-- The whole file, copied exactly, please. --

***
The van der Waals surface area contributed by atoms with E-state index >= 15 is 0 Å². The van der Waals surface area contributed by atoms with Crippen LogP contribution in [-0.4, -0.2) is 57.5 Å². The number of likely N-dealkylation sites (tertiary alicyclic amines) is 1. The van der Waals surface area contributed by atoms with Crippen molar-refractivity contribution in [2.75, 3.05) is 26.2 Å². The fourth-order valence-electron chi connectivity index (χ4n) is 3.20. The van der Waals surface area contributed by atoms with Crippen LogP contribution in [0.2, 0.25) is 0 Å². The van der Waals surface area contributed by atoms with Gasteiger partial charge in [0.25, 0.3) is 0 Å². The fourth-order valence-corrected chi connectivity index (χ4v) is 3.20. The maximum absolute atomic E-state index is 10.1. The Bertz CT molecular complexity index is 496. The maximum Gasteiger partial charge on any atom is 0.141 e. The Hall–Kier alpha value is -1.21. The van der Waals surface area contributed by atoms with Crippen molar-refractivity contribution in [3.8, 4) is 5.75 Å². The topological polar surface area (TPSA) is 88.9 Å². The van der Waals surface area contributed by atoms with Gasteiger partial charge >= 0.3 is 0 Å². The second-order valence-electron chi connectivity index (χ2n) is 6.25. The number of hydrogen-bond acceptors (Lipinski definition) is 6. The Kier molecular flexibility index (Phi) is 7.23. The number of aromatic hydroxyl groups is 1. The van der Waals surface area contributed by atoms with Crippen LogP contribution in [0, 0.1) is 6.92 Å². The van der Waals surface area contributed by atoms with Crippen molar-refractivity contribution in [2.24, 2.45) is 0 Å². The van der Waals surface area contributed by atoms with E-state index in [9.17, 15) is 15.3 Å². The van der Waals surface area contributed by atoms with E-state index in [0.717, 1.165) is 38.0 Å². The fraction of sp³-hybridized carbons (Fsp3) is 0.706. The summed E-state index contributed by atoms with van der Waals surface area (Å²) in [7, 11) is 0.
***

The van der Waals surface area contributed by atoms with E-state index >= 15 is 0 Å². The van der Waals surface area contributed by atoms with Crippen LogP contribution in [-0.4, -0.2) is 57.5 Å². The number of likely N-dealkylation sites (tertiary alicyclic amines) is 1. The van der Waals surface area contributed by atoms with Crippen molar-refractivity contribution in [2.75, 3.05) is 26.2 Å². The fourth-order valence-electron chi connectivity index (χ4n) is 3.20. The van der Waals surface area contributed by atoms with Crippen LogP contribution in [0.2, 0.25) is 0 Å². The van der Waals surface area contributed by atoms with Gasteiger partial charge in [0.25, 0.3) is 0 Å². The fourth-order valence-corrected chi connectivity index (χ4v) is 3.20. The maximum absolute atomic E-state index is 10.1. The Bertz CT molecular complexity index is 496. The maximum Gasteiger partial charge on any atom is 0.141 e. The Hall–Kier alpha value is -1.21. The van der Waals surface area contributed by atoms with Crippen molar-refractivity contribution in [3.8, 4) is 5.75 Å². The topological polar surface area (TPSA) is 88.9 Å². The van der Waals surface area contributed by atoms with Gasteiger partial charge >= 0.3 is 0 Å². The second-order valence-electron chi connectivity index (χ2n) is 6.25. The number of hydrogen-bond acceptors (Lipinski definition) is 6. The Kier molecular flexibility index (Phi) is 7.23. The number of aromatic hydroxyl groups is 1. The van der Waals surface area contributed by atoms with Crippen LogP contribution in [0, 0.1) is 6.92 Å². The van der Waals surface area contributed by atoms with Crippen molar-refractivity contribution in [2.24, 2.45) is 0 Å². The van der Waals surface area contributed by atoms with E-state index in [9.17, 15) is 15.3 Å². The van der Waals surface area contributed by atoms with E-state index in [0.717, 1.165) is 38.0 Å². The fraction of sp³-hybridized carbons (Fsp3) is 0.706. The summed E-state index contributed by atoms with van der Waals surface area (Å²) in [7, 11) is 0.